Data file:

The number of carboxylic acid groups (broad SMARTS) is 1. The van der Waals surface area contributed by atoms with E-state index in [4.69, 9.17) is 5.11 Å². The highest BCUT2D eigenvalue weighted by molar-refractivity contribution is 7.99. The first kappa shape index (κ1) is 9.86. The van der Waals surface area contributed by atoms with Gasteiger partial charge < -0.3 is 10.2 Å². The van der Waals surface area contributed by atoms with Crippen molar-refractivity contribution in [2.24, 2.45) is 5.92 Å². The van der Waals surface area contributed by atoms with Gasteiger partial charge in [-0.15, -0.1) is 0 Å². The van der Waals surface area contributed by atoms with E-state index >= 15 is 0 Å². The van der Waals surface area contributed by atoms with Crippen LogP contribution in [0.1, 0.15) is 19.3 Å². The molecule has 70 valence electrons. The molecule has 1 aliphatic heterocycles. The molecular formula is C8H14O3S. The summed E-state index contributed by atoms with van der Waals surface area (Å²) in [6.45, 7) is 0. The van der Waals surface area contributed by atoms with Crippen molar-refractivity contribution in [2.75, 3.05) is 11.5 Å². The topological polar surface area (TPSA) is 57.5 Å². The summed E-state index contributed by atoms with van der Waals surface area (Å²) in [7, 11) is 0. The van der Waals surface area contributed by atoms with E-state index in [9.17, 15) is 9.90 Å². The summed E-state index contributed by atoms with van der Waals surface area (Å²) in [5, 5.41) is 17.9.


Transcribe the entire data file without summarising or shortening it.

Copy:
The number of carboxylic acid groups (broad SMARTS) is 1. The van der Waals surface area contributed by atoms with E-state index in [4.69, 9.17) is 5.11 Å². The highest BCUT2D eigenvalue weighted by molar-refractivity contribution is 7.99. The first kappa shape index (κ1) is 9.86. The van der Waals surface area contributed by atoms with Gasteiger partial charge < -0.3 is 10.2 Å². The van der Waals surface area contributed by atoms with Crippen molar-refractivity contribution in [2.24, 2.45) is 5.92 Å². The van der Waals surface area contributed by atoms with Gasteiger partial charge in [-0.15, -0.1) is 0 Å². The van der Waals surface area contributed by atoms with E-state index >= 15 is 0 Å². The van der Waals surface area contributed by atoms with Crippen LogP contribution in [0.1, 0.15) is 19.3 Å². The molecule has 70 valence electrons. The molecule has 1 aliphatic heterocycles. The molecular formula is C8H14O3S. The summed E-state index contributed by atoms with van der Waals surface area (Å²) in [6.45, 7) is 0. The van der Waals surface area contributed by atoms with Crippen molar-refractivity contribution in [2.75, 3.05) is 11.5 Å². The topological polar surface area (TPSA) is 57.5 Å². The summed E-state index contributed by atoms with van der Waals surface area (Å²) in [7, 11) is 0. The van der Waals surface area contributed by atoms with E-state index in [9.17, 15) is 9.90 Å². The summed E-state index contributed by atoms with van der Waals surface area (Å²) in [5, 5.41) is 17.9.